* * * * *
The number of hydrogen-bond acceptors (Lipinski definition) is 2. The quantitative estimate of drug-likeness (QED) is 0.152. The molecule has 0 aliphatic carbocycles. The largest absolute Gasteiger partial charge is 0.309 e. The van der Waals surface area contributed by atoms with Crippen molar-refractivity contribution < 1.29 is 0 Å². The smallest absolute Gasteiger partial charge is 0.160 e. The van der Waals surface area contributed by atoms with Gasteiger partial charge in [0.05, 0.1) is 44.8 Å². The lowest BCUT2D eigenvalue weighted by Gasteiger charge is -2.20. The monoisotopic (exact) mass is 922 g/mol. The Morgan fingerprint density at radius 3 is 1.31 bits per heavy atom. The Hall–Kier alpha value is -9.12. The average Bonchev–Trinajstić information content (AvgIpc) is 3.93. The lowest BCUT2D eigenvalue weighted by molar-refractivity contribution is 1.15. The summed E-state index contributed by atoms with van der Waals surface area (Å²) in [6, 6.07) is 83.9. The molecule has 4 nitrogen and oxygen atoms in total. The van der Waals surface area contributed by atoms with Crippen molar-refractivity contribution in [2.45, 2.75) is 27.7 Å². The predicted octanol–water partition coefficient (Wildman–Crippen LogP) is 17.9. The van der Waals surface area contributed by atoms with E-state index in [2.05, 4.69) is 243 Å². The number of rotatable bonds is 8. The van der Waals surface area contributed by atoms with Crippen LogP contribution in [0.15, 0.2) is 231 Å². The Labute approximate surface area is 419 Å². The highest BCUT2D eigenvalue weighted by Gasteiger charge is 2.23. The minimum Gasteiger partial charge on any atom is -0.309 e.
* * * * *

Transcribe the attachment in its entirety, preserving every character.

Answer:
The number of hydrogen-bond acceptors (Lipinski definition) is 2. The quantitative estimate of drug-likeness (QED) is 0.152. The molecule has 0 aliphatic carbocycles. The largest absolute Gasteiger partial charge is 0.309 e. The van der Waals surface area contributed by atoms with Crippen molar-refractivity contribution < 1.29 is 0 Å². The smallest absolute Gasteiger partial charge is 0.160 e. The van der Waals surface area contributed by atoms with Gasteiger partial charge in [0.05, 0.1) is 44.8 Å². The lowest BCUT2D eigenvalue weighted by Gasteiger charge is -2.20. The monoisotopic (exact) mass is 922 g/mol. The Morgan fingerprint density at radius 3 is 1.31 bits per heavy atom. The Hall–Kier alpha value is -9.12. The average Bonchev–Trinajstić information content (AvgIpc) is 3.93. The lowest BCUT2D eigenvalue weighted by molar-refractivity contribution is 1.15. The summed E-state index contributed by atoms with van der Waals surface area (Å²) in [6, 6.07) is 83.9. The molecule has 4 nitrogen and oxygen atoms in total. The van der Waals surface area contributed by atoms with Crippen molar-refractivity contribution in [2.45, 2.75) is 27.7 Å². The predicted octanol–water partition coefficient (Wildman–Crippen LogP) is 17.9. The van der Waals surface area contributed by atoms with E-state index in [2.05, 4.69) is 243 Å². The number of rotatable bonds is 8. The van der Waals surface area contributed by atoms with Crippen LogP contribution in [0.15, 0.2) is 231 Å². The Labute approximate surface area is 419 Å². The highest BCUT2D eigenvalue weighted by Gasteiger charge is 2.23. The minimum Gasteiger partial charge on any atom is -0.309 e.